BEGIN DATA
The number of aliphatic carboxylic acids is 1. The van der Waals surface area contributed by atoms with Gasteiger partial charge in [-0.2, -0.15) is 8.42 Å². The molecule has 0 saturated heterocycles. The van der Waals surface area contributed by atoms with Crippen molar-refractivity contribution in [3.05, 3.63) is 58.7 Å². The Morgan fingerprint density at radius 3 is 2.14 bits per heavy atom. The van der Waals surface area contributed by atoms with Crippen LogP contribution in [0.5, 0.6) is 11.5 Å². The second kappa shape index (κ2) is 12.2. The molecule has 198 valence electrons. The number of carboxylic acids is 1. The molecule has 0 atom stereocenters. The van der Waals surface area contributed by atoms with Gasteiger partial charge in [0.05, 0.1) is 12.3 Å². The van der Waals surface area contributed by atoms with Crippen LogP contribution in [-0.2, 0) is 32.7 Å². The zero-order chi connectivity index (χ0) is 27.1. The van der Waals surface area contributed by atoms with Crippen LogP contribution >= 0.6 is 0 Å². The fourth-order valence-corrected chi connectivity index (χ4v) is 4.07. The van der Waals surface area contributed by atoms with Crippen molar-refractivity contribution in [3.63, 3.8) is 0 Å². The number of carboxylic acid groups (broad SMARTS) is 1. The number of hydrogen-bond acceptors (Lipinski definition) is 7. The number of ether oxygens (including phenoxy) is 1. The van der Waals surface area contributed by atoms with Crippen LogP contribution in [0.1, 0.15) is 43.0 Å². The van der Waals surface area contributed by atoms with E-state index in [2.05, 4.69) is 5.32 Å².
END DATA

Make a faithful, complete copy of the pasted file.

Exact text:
The number of aliphatic carboxylic acids is 1. The van der Waals surface area contributed by atoms with Gasteiger partial charge in [-0.2, -0.15) is 8.42 Å². The molecule has 0 saturated heterocycles. The van der Waals surface area contributed by atoms with Crippen molar-refractivity contribution in [3.05, 3.63) is 58.7 Å². The Morgan fingerprint density at radius 3 is 2.14 bits per heavy atom. The van der Waals surface area contributed by atoms with Crippen LogP contribution in [0.5, 0.6) is 11.5 Å². The second kappa shape index (κ2) is 12.2. The molecule has 198 valence electrons. The number of carboxylic acids is 1. The molecule has 0 atom stereocenters. The van der Waals surface area contributed by atoms with Gasteiger partial charge in [0.05, 0.1) is 12.3 Å². The van der Waals surface area contributed by atoms with Crippen LogP contribution in [-0.2, 0) is 32.7 Å². The zero-order chi connectivity index (χ0) is 27.1. The van der Waals surface area contributed by atoms with Crippen LogP contribution >= 0.6 is 0 Å². The fourth-order valence-corrected chi connectivity index (χ4v) is 4.07. The van der Waals surface area contributed by atoms with Crippen molar-refractivity contribution in [3.63, 3.8) is 0 Å². The number of carboxylic acid groups (broad SMARTS) is 1. The number of hydrogen-bond acceptors (Lipinski definition) is 7. The number of ether oxygens (including phenoxy) is 1. The van der Waals surface area contributed by atoms with Crippen LogP contribution in [0.1, 0.15) is 43.0 Å². The van der Waals surface area contributed by atoms with E-state index in [2.05, 4.69) is 5.32 Å².